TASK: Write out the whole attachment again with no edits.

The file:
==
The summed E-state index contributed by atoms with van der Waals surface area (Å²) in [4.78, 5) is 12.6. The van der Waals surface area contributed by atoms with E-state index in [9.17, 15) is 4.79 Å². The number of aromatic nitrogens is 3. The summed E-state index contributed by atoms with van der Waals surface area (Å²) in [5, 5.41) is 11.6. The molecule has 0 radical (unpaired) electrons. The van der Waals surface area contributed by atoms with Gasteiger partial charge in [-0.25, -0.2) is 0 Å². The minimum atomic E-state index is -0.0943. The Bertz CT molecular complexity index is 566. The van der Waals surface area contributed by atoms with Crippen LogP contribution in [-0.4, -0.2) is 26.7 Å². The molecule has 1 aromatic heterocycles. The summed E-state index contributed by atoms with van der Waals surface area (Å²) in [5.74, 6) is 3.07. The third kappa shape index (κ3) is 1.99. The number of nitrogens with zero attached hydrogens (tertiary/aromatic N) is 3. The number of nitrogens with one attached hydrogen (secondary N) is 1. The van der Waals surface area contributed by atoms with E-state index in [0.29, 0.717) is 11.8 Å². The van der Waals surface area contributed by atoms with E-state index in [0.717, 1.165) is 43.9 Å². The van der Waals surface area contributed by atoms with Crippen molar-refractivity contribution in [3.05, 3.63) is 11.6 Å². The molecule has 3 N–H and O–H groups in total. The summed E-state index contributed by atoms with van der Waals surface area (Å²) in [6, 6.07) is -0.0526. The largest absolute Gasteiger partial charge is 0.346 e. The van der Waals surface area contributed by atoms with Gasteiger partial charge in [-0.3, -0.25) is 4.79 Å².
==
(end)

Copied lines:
The summed E-state index contributed by atoms with van der Waals surface area (Å²) in [4.78, 5) is 12.6. The van der Waals surface area contributed by atoms with E-state index in [9.17, 15) is 4.79 Å². The number of aromatic nitrogens is 3. The summed E-state index contributed by atoms with van der Waals surface area (Å²) in [5, 5.41) is 11.6. The molecule has 0 radical (unpaired) electrons. The van der Waals surface area contributed by atoms with Gasteiger partial charge in [-0.25, -0.2) is 0 Å². The minimum atomic E-state index is -0.0943. The Bertz CT molecular complexity index is 566. The van der Waals surface area contributed by atoms with Crippen LogP contribution in [-0.4, -0.2) is 26.7 Å². The molecule has 1 aromatic heterocycles. The summed E-state index contributed by atoms with van der Waals surface area (Å²) in [5.74, 6) is 3.07. The third kappa shape index (κ3) is 1.99. The number of nitrogens with zero attached hydrogens (tertiary/aromatic N) is 3. The number of nitrogens with one attached hydrogen (secondary N) is 1. The van der Waals surface area contributed by atoms with E-state index in [0.29, 0.717) is 11.8 Å². The van der Waals surface area contributed by atoms with E-state index in [0.717, 1.165) is 43.9 Å². The van der Waals surface area contributed by atoms with Crippen molar-refractivity contribution in [3.05, 3.63) is 11.6 Å². The molecule has 3 N–H and O–H groups in total. The summed E-state index contributed by atoms with van der Waals surface area (Å²) in [6, 6.07) is -0.0526. The largest absolute Gasteiger partial charge is 0.346 e. The van der Waals surface area contributed by atoms with Gasteiger partial charge in [-0.3, -0.25) is 4.79 Å².